‘Oiça lá ó senhor vinho’, Mariza (2001)

A song about drinking too much, it is entirely pleasant, yet not something I quite understand making the list. Even after reading the entry in the book, it doesn’t feel like it has anything of note to make it a worthwhile slice of music to listen to above and beyond numerous others. They talk about how Mariza performed the old-fashioned ‘fado’ style, yet this isn’t even an example of that apparently. An odd choice.


‘You and Whose Army?’, Radiohead (2001)

This is the era of Radiohead where I rarely ever delve as they moved significantly away from ‘The Bends’-style rock to something that was admittedly more musically interesting, yet not for me. This is a song aimed at Tony Blair apparently, one that involved Thom Yorke singing through an eggbox to get the interesting vocal delivery, amongst other more technical innovations. Still – it is all a bit boring. The final minute goes a way to redeeming it, but doesn’t do enough for me.


‘Romando y tomando’, Lupillo Rivera (2001)

I want to really like this based solely on the guy’s album cover. Apparently, this is a good example of a modern take on a narcocorrido, or drug-ballad. However, the brass element speaks to a style of Austrian music, therefore giving this another layer or two. Fun enough, though clearly on here as much to be a representation of the style more than anything.

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I feel like I'm discovering indie pop for the first time with a lot of these years, but here is the stuff I liked from my scoot around '99:



A few more plus some Japanese stuff:



Plus one country song that struck a chord with me:

As for the book itself, I liked that Magnetic Fields album a lot. I have nothing bad to say about Slipknot considering how much extreme metal I enjoy. Scar Tissue is a good song. I'm kind of surprised that Mother's Milk doesn't have a better rep, but I don't really care enough about the RHCP to go into bat for it, Mos Def wasn't the first socially conscious rapper. There has been socially conscious rap since day one. Heck, the even put The Message in this book. Moby was huge for a while. It's impossible to overstate how big he was. I will admit that I borrowed his album from my mom and dad to listen to. I still listen to that Macy Gray song when the mood strikes me. It always reminds me of the end of Spin City, though. 

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‘New York City Cops’, The Strokes (2001)

I was never as big a fan of The Strokes as I was of some of the other ‘The…’ bands, but I guess I could see the appeal. There was a rawness about the vocals in particular that was appealing, whilst there was also an energy to the music they pumped out as a band. I feel the book missed a trick by not including ‘Last Night’, though this seems to have primarily made it as it was dropped from the US version after 9/11. Casablancas’ vocal style is one I’ve always liked enough, but I could imagine it is an acquired taste for many.


‘Fell In Love With A Girl’, The White Stripes (2001)

Speaking of ‘The’ bands I liked more than The Strokes, enter The White Stripes. In the moment, I don’t think I appreciated them as much as I do when I look back at some of the absolute bangers they released from this single onwards. This isn’t my favourite song of theirs – I have a penchant for ‘The Hardest Button to Button’ – but it is the one that saw them burst onto the scene for the mainstream music fans so deserves its place here. Raucous, loud, but undeniably catchy.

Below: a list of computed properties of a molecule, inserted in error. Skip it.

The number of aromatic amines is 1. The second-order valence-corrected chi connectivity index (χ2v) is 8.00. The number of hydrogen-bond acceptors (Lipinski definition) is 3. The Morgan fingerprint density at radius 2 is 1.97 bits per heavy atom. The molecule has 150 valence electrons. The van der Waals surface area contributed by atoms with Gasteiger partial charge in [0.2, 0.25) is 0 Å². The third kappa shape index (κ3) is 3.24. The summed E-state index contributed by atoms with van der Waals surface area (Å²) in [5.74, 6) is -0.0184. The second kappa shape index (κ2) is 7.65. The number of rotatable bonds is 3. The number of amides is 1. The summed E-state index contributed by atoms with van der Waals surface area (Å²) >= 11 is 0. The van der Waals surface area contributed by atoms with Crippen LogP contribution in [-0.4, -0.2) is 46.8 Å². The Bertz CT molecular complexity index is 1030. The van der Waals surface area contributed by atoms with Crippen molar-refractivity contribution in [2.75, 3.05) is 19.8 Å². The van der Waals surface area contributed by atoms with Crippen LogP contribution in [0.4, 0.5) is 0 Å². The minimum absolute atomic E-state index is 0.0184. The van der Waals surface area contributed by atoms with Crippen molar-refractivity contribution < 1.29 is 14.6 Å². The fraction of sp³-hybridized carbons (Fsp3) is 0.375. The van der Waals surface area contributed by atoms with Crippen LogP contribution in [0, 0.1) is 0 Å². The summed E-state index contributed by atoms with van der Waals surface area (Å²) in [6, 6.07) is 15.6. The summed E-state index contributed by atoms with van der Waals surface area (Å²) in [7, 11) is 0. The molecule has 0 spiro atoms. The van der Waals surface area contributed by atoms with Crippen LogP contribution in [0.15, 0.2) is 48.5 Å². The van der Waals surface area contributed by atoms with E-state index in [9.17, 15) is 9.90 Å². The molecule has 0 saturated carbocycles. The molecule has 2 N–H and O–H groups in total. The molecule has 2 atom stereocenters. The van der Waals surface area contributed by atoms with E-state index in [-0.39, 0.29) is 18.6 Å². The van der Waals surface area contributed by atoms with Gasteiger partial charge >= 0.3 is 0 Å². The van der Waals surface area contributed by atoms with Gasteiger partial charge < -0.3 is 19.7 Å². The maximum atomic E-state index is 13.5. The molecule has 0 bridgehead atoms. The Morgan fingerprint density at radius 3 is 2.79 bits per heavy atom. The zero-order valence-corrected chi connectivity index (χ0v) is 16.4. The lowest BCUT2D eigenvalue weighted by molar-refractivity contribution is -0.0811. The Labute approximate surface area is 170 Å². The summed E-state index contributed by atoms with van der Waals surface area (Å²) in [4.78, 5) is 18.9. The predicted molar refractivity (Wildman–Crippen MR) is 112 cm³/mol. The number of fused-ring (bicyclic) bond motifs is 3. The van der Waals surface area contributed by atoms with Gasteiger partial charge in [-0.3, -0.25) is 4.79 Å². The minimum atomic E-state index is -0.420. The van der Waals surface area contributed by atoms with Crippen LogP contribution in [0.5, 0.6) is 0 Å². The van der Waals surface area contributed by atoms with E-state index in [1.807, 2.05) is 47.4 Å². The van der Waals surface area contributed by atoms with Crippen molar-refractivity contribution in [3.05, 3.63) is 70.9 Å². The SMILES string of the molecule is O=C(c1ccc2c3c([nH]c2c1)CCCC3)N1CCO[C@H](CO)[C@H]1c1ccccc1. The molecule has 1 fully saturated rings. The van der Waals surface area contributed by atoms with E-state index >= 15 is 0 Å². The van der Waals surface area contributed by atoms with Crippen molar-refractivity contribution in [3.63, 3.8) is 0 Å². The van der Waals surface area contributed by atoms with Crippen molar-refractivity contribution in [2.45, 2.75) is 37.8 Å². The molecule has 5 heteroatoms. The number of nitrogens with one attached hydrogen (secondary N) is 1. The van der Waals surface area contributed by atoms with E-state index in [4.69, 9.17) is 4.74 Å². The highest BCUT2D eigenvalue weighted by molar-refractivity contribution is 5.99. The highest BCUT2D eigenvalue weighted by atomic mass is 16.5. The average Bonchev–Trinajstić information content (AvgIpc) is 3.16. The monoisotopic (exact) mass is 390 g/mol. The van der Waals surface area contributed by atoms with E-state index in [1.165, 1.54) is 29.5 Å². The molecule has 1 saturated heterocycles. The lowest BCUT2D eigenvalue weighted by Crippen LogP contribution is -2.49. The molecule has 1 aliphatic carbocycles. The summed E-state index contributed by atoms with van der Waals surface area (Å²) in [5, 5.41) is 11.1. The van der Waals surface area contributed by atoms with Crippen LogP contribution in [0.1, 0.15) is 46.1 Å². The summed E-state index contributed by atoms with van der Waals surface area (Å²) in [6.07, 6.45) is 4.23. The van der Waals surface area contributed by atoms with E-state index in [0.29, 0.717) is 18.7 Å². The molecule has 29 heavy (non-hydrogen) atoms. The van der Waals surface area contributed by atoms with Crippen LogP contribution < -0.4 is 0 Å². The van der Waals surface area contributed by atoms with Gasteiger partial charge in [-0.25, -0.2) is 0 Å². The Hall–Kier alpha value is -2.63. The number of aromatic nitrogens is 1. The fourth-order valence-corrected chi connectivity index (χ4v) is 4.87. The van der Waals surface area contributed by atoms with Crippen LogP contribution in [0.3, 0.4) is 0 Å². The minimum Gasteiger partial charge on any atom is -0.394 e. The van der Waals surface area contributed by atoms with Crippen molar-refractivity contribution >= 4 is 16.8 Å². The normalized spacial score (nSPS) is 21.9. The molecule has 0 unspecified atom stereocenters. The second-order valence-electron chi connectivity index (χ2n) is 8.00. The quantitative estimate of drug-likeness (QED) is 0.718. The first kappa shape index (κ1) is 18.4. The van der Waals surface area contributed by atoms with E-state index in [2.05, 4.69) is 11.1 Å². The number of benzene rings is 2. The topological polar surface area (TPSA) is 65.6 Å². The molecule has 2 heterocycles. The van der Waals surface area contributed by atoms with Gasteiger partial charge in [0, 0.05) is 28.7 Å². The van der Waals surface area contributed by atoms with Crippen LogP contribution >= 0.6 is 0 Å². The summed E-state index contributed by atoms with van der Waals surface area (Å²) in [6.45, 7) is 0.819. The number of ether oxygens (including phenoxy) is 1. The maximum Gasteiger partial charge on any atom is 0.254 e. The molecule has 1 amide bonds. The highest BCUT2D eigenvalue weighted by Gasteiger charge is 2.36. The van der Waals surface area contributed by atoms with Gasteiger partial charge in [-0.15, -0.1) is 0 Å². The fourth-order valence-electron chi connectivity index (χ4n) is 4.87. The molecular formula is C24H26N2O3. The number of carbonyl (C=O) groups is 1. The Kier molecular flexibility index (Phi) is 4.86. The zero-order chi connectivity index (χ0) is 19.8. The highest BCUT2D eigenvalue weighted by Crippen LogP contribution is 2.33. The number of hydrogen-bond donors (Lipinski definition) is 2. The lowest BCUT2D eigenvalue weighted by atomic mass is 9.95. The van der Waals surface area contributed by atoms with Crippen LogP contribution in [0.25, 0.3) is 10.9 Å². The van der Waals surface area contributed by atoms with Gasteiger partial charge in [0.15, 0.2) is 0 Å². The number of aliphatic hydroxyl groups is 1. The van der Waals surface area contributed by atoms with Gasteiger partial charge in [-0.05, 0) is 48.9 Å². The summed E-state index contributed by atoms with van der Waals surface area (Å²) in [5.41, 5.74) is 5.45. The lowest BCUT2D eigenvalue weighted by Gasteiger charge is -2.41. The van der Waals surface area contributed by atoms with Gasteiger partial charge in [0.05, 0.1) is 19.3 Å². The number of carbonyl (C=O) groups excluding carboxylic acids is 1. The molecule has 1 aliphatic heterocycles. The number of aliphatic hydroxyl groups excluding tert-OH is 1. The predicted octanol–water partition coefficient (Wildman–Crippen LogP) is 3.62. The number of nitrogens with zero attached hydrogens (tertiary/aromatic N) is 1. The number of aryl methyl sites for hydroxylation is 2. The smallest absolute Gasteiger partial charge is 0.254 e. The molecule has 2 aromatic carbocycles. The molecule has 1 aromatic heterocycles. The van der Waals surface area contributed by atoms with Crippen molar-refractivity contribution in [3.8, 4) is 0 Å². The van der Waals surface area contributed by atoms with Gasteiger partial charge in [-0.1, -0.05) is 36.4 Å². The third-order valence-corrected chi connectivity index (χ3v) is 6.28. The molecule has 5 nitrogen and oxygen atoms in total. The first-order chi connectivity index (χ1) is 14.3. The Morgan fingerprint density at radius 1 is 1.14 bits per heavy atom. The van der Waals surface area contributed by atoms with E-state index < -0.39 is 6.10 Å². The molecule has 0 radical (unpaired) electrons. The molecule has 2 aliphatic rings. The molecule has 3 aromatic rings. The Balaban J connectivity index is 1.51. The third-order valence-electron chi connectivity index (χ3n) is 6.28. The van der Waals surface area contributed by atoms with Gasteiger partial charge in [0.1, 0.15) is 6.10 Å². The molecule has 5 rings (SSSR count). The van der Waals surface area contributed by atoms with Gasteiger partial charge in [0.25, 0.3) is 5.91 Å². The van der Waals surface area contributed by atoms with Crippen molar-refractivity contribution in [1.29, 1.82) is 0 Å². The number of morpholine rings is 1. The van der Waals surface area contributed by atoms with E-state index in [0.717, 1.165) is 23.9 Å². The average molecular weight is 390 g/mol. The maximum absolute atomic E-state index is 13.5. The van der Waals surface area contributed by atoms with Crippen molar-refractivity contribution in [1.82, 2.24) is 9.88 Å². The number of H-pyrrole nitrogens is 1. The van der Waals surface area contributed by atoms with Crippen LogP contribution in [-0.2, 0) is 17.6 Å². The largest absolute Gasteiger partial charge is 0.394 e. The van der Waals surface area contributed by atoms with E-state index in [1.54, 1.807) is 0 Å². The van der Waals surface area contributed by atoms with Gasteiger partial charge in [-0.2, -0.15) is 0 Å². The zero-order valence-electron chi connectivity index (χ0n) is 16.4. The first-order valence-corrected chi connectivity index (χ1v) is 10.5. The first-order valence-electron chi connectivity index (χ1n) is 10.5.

‘Get Ur Freak On’, Missy Elliott (2001)

Influenced by: Naag Wang • Jazzy B (1994)  

Influence on: Love Will Freak Us • Dsico (2002)   

Covered by: KT Tunstall (2005) • Eels (2008)  

 Other key tracks: The Rain (Supa Dupa Fly) (1997) • Beep Me 911 (1997) • One Minute Man (2001) • Work It (2002) • Teary Eyed (2005)

Now, I have no idea about whether Missy Elliott is considered good, bad or indifferent in the grand scheme of things, but this is a banger of a tune. Elliott is really great, though it is hard to look bast the bhangra-style beats of Timbaland that get things going from the opening beat and give the songs its enduring legacy for me. A song that still feels as good as the day it was released.


’21 Seconds’, So Solid Crew (2001)

Influenced by: Da Mystery of Chessboxin • Wu-Tang Clan (1993)   

Influence on: Pow! (Forward) • Lethal Bizzle (2004)  

Covered by: Ambulance (2002)   

Other key tracks: Haters (2001) • Way Back When (2001) • Solid Soul (2001) • Broken Silence (2003)

Is this good? Is it so bad it’s good? Is it just awful? I can never really tell if my enjoyment of this song is one that comes from a place of irony or genuine enjoyment. It doesn’t feel as big or important as some of the songs that came out of US urban scenes in the 90s, yet it is the biggest song that is representative of the UK garage scene, so I guess it makes it noteworthy. The fact that it remains a song that I, and other people I know, will burst into singing from time to time…hmm, I’m not sure if that is a positive thing or not, but it suggests some enduring interest that still persists today.


‘Stay Together for the Kids’, Blink 182 (2001)

Influenced by: Who’s Gonna Ride Your Wild Horses • U2 (1991)   

Influence on: Emergency • Paramore (2005)  

Covered by: Madelyn (2007)   

Other key tracks: First Date (2001) • The Rock Show (2001) • Give Me One Good Reason (2001)